Exhumation of Marcos’ body would be ‘unchristian’ – Calida
Digging up the remains of the late tyrant Ferdinand Marcos would be “unchristian,” Solicitor General Jose Calida said on Sunday, insisting that last Friday’s blitzkrieg interment of the deposed strongman at the Libingan ng mga Bayani did not violate the Supreme Court ruling on the ticklish issue.
Calida, who led government lawyers in articulating before the high court President Duterte’s order allowing the burial of the late dictator at the heroes’ cemetery, said there was no legal impediment to bar the Marcoses from entombing the preserved body of their clan patriarch.
In a mobile phone interview with the INQUIRER, he said urging the magistrates to order the exhumation of Marcos’ body would be against Christian values, which the high court would not sanction.
“That is unchristian. I don’t think the Supreme Court will allow that,” Calida said when asked to comment on the plan of some martial law victims to petition the high court to unearth Marcos’ remains.
He said the SC, in a vote of 9-5 with one abstention, was unlikely to reverse its Nov. 8 decision which overwhelmingly favored the President’s order.
“After deciding by a landslide margin… that there’s nothing illegal in the burial of the remains of Marcos, can you expect the Supreme Court to turnaround and say that the remains should be exhumed?” he said.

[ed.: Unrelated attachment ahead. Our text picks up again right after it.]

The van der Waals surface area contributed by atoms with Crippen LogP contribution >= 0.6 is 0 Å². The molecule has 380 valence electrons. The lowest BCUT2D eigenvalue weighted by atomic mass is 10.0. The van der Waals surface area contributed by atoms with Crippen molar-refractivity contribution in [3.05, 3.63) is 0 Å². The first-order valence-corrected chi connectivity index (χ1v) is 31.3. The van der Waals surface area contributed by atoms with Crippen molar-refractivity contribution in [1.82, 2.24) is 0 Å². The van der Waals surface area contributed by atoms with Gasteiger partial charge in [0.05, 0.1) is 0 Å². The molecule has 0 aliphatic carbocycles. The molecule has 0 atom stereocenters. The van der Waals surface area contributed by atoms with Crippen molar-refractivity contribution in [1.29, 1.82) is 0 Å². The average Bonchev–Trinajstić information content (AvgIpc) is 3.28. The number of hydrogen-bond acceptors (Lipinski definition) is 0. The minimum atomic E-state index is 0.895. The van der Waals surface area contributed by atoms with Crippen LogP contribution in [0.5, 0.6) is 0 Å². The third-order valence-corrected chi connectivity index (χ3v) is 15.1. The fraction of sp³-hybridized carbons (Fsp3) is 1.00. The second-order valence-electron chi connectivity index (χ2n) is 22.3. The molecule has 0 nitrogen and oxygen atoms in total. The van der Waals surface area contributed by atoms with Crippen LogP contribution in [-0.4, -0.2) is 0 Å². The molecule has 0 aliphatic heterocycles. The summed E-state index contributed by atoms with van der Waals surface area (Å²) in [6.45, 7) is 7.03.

“Suntok sa buwan yang ginagawa nila. (They’re just shooting for the moon),” the chief state lawyer added.
As survivors of Marcos’ iron-fist rule and their families were preparing for a “Black Friday” protest, reports about the hurried funeral rites at the Libingan for the late dictator spread like wildfire before noon on Nov. 18.
When the police confirmed that the Marcos family had already laid to rest the former tyrant, students and young professionals stormed out of their schools and offices to join martial law victims in the streets to condemn the surreptitious ceremony.
Vice President Leni Robredo said the burial for Marcos came “like a thief in the night,” pointing out that if the late dictator was really a hero, “his family would not have to hide his burial like a shameful criminal deed.”
But Calida maintained that the status quo ante order, which the SC issued and extended twice to defer the internment of Marcos, was already lifted when it upheld Mr. Duterte’s order.
As in any other cases, he said the high court’s action should be deemed “immediately executory” as it did not order the government to further hold the burial pending the filing of motion for reconsideration of the petitioners.
“Therefore, the (Marcos family and the government) did not violate any order of the court because there was no more legal obstacle for the burial of Marcos,” Calida said.
He said a petition seeking to cite the Marcoses and the Duterte administration in contempt of court “will have no legal basis.”
The solicitor general also maintained that the President’s order to have Marcos interred at the Libingan was “an executive action, a political question.”
“The main cases have been dismissed. Once it is lifted, the order is already executory. You don’t have to wait for a motion for reconsideration (to be resolved) because the status quo ante order has no basis,” he said./rga